Rangel included a nearly $31 billion tax increase on these investment managers in his broader measure to save middle-income families from the alternative minimum tax for another year. His proposal would force these highly paid money managers to record much of their revenue as labor - instead of the return on an investment - requiring them to pay significantly higher tax rates on that income each year.
Another extension of the AMT would cost the federal government an estimated $61.5 billion over the next 10 years, so the Ways and Means chairman included this money to offset those costs in his broader package.
His proposal also sent a stark message to the Senate as that chamber considers an alternative measure to suspend the AMT: The Ways and Means chairman plans to pay for any non-essential tax cuts that could contribute to the deficit.
This should make fiscally conservative Democrats happy, even though most folks already acknowledge that many of these tax increases will be shed from any final package. For example, last year, Senate Majority Leader Harry Reid (D-Nev.) suggested Congress would not approve a tax on these money managers before the next election, allowing many well-heeled folks on Wall Street to breathe a sigh of relief.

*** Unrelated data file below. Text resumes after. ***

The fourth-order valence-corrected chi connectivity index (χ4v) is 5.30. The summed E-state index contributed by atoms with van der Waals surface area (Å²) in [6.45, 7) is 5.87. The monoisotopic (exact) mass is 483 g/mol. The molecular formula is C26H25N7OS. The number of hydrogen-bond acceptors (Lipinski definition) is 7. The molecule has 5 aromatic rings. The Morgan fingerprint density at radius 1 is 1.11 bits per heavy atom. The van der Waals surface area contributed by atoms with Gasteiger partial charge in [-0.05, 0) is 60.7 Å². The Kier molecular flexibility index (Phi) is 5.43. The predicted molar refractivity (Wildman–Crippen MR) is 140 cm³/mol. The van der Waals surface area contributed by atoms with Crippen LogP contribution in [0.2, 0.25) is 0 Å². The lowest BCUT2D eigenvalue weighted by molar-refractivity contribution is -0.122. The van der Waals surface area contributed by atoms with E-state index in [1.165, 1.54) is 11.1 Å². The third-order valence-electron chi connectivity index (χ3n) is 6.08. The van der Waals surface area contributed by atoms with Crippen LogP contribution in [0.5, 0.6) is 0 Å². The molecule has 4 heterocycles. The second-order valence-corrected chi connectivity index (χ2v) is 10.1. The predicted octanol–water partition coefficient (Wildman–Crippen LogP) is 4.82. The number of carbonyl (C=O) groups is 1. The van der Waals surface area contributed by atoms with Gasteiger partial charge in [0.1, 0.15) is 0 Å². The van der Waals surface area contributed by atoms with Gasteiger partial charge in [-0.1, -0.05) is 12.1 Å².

Other revenue generators in that broader proposal include a measure to rollback tax breaks on domestic oil producers, a prohbition on certain offshore tax shelters and a requirement for any company that processes credit or debit card payments to file revenue reports with the Internal Revenue Service. This latter requirement would force many businesses to report their earnings more accurately to the IRS each year, resulting in an estimated $9.8 billion in tax revenue over the next 10 years.
But of course, none of this is a sure thing.